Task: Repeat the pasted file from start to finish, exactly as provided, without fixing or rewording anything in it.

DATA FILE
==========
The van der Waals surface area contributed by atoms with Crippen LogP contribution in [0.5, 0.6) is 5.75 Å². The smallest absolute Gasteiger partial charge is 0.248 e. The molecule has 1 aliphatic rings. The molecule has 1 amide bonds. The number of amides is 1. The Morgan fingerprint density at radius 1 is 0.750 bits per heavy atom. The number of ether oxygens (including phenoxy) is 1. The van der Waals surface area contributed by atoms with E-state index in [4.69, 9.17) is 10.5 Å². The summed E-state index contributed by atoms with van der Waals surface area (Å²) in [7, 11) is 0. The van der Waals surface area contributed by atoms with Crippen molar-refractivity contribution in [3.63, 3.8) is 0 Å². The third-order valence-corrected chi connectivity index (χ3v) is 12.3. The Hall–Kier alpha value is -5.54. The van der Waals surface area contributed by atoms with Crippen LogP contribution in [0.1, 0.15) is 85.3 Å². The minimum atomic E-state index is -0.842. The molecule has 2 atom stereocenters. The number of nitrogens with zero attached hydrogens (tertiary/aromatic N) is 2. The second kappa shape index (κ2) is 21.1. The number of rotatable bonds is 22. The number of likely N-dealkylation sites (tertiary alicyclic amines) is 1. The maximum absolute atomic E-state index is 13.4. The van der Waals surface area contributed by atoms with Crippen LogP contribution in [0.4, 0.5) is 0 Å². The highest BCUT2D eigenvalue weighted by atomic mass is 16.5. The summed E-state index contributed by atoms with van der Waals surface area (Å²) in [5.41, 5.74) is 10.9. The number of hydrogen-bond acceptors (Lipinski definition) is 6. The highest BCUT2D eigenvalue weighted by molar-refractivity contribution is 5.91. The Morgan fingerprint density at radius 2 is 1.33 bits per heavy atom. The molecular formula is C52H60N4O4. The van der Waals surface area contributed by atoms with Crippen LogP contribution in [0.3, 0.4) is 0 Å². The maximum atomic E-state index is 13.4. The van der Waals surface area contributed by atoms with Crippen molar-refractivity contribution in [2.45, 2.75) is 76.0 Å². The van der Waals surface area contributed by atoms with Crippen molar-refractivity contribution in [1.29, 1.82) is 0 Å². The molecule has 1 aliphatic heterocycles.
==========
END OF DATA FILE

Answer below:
The van der Waals surface area contributed by atoms with Crippen LogP contribution in [0.5, 0.6) is 5.75 Å². The smallest absolute Gasteiger partial charge is 0.248 e. The molecule has 1 aliphatic rings. The molecule has 1 amide bonds. The number of amides is 1. The Morgan fingerprint density at radius 1 is 0.750 bits per heavy atom. The number of ether oxygens (including phenoxy) is 1. The van der Waals surface area contributed by atoms with E-state index in [4.69, 9.17) is 10.5 Å². The summed E-state index contributed by atoms with van der Waals surface area (Å²) in [7, 11) is 0. The van der Waals surface area contributed by atoms with Crippen molar-refractivity contribution in [3.63, 3.8) is 0 Å². The third-order valence-corrected chi connectivity index (χ3v) is 12.3. The Hall–Kier alpha value is -5.54. The van der Waals surface area contributed by atoms with Crippen LogP contribution in [0.1, 0.15) is 85.3 Å². The minimum atomic E-state index is -0.842. The molecule has 2 atom stereocenters. The number of nitrogens with zero attached hydrogens (tertiary/aromatic N) is 2. The second kappa shape index (κ2) is 21.1. The number of rotatable bonds is 22. The number of likely N-dealkylation sites (tertiary alicyclic amines) is 1. The maximum absolute atomic E-state index is 13.4. The van der Waals surface area contributed by atoms with Crippen LogP contribution in [0.4, 0.5) is 0 Å². The highest BCUT2D eigenvalue weighted by atomic mass is 16.5. The summed E-state index contributed by atoms with van der Waals surface area (Å²) in [5.41, 5.74) is 10.9. The number of hydrogen-bond acceptors (Lipinski definition) is 6. The highest BCUT2D eigenvalue weighted by molar-refractivity contribution is 5.91. The Morgan fingerprint density at radius 2 is 1.33 bits per heavy atom. The molecular formula is C52H60N4O4. The van der Waals surface area contributed by atoms with Crippen LogP contribution in [0.3, 0.4) is 0 Å². The maximum atomic E-state index is 13.4. The van der Waals surface area contributed by atoms with Crippen molar-refractivity contribution in [2.45, 2.75) is 76.0 Å². The van der Waals surface area contributed by atoms with Crippen molar-refractivity contribution in [1.29, 1.82) is 0 Å². The molecule has 1 aliphatic heterocycles.